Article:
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Penalty Kill Success In Playoffs Set Up To Continue Into 2020-21 Regular Season

(Photo Credit: SinBin.vegas Photographer Brandon Andreasen)

Every time a coach gets fired special teams seem to be a focal point in evaluating the transition from one coach to the next. The move to go from Gerard Gallant to Pete DeBoer was no different in Vegas.

After the disastrous #NotAMajor penalty kill that ended the 2018-19 season, Gallant’s Golden Knights struggled on the penalty kill in 2019-20 which, at least in small, part led to his release. Vegas killed at just 78.9%, good for 19th in the NHL. When DeBoer came in, the system completely changed, and the results got even worse as the players tried to adapt on the fly. DeBoer’s VGK ended the regular season killing at a miserable 70.7%, worse than all but two teams in the league in that span.

Enter a global pandemic, the pause, the pre-playoff training camp, and a playoff run to the Western Conference Final, and the VGK PK turned elite. The Golden Knights killed at an 85.5% rate in the playoffs, by far the best penalty kill numbers the team has seen in a complete regular or post season.

If the Golden Knights continue to succeed at that rate while playing a man (or two) down, that alone would justify the coaching change. It seems unrealistic, but history shows us that it is possible. Over the past decade, 25 teams have killed at a rate of 85.5% or higher for a full season, including five who did it in the 48-game 2012-12 season.

The Golden Knights return each of their top seven skaters in shorthanded minutes from the dominant penalty-killing postseason. The only main player Vegas is losing is Nate Schmidt, who averaged about 90 seconds a game on the kill, but he’s being replaced with Alex Pietrangelo who should easily be able to fill that void.

Plus, the setup for this season bodes well for DeBoer’s pressure penalty kill. Not only does he get another training camp to further implement the system, but they only have to scout seven opponents as opposed to the normal 30. The decrease in number of unique opponents will allow the coaching staff to hone in on tendencies that should assist the penalty kill even more.

Also, the teams in the division don’t exactly boast electric power plays. Anaheim, LA, and San Jose each finished in the bottom 10 in the NHL last year, while Colorado and Arizona were both below the league average. St. Louis’ was elite, finishing 3rd in the NHL, but their leader in power play points just so happens to be on the Golden Knights now. (Minnesota was decent finishing 10th.)

The shorter the season, the more important a role special teams plays in any team’s success. The Golden Knights stack up well against the division at 5-on-5, but power play and special teams numbers could be the great equalizer. The Vegas power play needs work from last season, but if the penalty kill can continue the success they had in the bubble, this team should be in for a pretty dominant season.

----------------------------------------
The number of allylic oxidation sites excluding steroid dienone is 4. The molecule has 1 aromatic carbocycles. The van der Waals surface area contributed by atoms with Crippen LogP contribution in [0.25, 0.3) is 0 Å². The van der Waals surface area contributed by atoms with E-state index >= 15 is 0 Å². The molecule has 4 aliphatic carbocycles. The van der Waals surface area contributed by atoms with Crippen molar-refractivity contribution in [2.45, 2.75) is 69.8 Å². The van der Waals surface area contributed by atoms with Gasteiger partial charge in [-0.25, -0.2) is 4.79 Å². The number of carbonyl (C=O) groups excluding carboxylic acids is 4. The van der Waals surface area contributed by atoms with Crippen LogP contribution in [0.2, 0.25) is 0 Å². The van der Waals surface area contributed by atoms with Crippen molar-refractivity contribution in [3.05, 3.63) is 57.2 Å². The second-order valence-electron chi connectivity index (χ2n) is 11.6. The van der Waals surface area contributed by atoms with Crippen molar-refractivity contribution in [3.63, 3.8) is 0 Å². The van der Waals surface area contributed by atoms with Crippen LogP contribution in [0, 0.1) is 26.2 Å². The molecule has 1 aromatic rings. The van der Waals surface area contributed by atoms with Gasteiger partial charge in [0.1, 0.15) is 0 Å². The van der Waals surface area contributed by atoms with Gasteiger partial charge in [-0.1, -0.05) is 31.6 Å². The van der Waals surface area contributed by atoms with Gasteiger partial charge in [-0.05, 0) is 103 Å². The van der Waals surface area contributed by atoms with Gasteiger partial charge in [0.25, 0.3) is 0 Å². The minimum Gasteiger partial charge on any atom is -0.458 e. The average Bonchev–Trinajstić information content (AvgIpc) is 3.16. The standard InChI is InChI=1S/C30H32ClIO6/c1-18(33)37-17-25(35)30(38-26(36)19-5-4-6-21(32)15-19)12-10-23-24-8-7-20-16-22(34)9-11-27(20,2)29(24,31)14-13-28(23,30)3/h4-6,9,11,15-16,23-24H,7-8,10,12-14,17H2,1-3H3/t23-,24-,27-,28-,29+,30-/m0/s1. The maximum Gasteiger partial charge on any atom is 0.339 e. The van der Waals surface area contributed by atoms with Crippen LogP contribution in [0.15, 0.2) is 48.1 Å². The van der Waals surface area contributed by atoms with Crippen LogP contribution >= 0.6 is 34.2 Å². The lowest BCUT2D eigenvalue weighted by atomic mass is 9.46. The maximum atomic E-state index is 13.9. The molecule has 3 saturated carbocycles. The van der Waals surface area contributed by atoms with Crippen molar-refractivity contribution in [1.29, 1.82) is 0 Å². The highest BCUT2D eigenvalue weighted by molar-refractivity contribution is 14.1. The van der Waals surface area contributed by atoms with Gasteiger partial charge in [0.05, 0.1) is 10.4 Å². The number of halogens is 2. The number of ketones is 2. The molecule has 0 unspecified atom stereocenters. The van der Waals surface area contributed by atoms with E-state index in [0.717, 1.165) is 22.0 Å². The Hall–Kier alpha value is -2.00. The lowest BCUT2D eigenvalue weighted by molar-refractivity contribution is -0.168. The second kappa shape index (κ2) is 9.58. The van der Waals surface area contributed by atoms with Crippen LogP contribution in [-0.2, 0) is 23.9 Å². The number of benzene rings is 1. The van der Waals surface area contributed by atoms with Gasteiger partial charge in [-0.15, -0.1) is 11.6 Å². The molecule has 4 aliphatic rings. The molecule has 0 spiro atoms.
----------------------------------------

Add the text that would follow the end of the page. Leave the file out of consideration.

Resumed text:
Shot Attempts By Defensemen Way Up In Playoffs; Expected To Go Even Higher In 2020-21

(Photo Credit: SinBin.vegas Photographer Brandon Andreasen)

The change from Gerard Gallant to Pete DeBoer brought about a slightly new style of play, but more so it seemed to bring a new emphasis on how the Golden Knights would go about creating their offense.

Back when DeBoer was with the Sharks, we specifically highlighted one stat that indicated the exact difference between his way of generating offense and Gallant’s. At the time it was written as an example of what Vegas needed to stop to win the series, but now, it’s what the Golden Knights need to work to be successful in 2020-21.

That stat is percentage of team shots attempts taken by defensemen. Back when DeBoer was with the Sharks, his teams were consistently among the league leaders seeing about 40% of their shot attempts coming from blue liners. Vegas, under Gallant, came in with significantly less, at around 34%. Over the course of the 2018-19 season, that meant about 300 fewer shot attempts from Vegas defensemen than San Jose’s.

It didn’t take long for DeBoer to begin implementing that style of offense here in Vegas. Thanks to some dandy research by SanJoseHockeyNow.com‘s Sheng Peng, the increase in shot attempts from Gallant, to pre-Pause DeBoer, to post-Pause DeBoer was massive.

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Golden Knights Keep Up With 2020 NHL “Oddity”

(Photo Credit: SinBin.vegas Photographer Brandon Andreasen)

In a year where strange is normal, the NHL was no exception and did their part to add to the madness. Unusual statistical occurrences happened over the 2019-20 season, and the Golden Knights were one of those teams in on the action.

There were 125 multi-goal comeback wins, the most in NHL history through 1,082 games (the amount of games played this season instead of 1,271). This is my favourite stat here today because I came across some commentary this season about “hockey today” being less entertaining (less physical, too fast to follow, copycat styles), yet the game itself gave us great drama. The most multi-goal comeback wins EVER. When your team is down in today’s NHL, they aren’t necessarily out.-Justin Bourne, Sportsnet

It really is a remarkable statistic. Just over 1,000 games played and 125 instances where a team comes back to win from a two-plus goal deficit. Early multiple-goal leads in this league won’t always ensure a victory. I guess that’s why we’re constantly told by coaches and players the need to “play the full 60.” Damn, I miss hockey cliché speak.

To add to the oddity, the Golden Knights achieved the feat twice in the regular season, both against the same team.